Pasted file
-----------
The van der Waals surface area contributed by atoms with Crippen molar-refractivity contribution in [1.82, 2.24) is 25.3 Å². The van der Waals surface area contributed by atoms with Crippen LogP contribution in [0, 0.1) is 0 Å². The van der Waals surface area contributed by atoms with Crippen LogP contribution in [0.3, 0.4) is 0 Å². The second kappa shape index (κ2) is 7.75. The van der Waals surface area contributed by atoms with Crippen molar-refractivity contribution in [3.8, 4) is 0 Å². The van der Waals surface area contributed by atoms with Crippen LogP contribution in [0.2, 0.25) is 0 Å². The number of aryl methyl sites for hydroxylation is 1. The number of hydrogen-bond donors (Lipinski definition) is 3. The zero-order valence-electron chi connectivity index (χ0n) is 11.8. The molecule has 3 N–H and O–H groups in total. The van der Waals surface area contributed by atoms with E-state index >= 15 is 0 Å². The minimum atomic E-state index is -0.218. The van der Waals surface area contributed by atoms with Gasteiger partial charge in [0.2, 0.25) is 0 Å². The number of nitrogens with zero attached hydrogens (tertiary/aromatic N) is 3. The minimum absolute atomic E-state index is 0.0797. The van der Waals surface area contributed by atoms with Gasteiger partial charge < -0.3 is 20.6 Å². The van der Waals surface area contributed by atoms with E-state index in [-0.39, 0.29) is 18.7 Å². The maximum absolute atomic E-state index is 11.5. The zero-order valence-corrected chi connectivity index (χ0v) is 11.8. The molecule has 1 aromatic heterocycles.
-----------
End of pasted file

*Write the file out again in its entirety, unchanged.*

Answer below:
The van der Waals surface area contributed by atoms with Crippen molar-refractivity contribution in [1.82, 2.24) is 25.3 Å². The van der Waals surface area contributed by atoms with Crippen LogP contribution in [0, 0.1) is 0 Å². The van der Waals surface area contributed by atoms with Crippen LogP contribution in [0.3, 0.4) is 0 Å². The second kappa shape index (κ2) is 7.75. The van der Waals surface area contributed by atoms with Crippen molar-refractivity contribution in [3.8, 4) is 0 Å². The van der Waals surface area contributed by atoms with Crippen LogP contribution in [0.2, 0.25) is 0 Å². The number of aryl methyl sites for hydroxylation is 1. The number of hydrogen-bond donors (Lipinski definition) is 3. The zero-order valence-electron chi connectivity index (χ0n) is 11.8. The molecule has 3 N–H and O–H groups in total. The van der Waals surface area contributed by atoms with E-state index >= 15 is 0 Å². The minimum atomic E-state index is -0.218. The van der Waals surface area contributed by atoms with Gasteiger partial charge in [0.2, 0.25) is 0 Å². The number of nitrogens with zero attached hydrogens (tertiary/aromatic N) is 3. The minimum absolute atomic E-state index is 0.0797. The van der Waals surface area contributed by atoms with Gasteiger partial charge < -0.3 is 20.6 Å². The van der Waals surface area contributed by atoms with E-state index in [-0.39, 0.29) is 18.7 Å². The maximum absolute atomic E-state index is 11.5. The zero-order valence-corrected chi connectivity index (χ0v) is 11.8. The molecule has 1 aromatic heterocycles.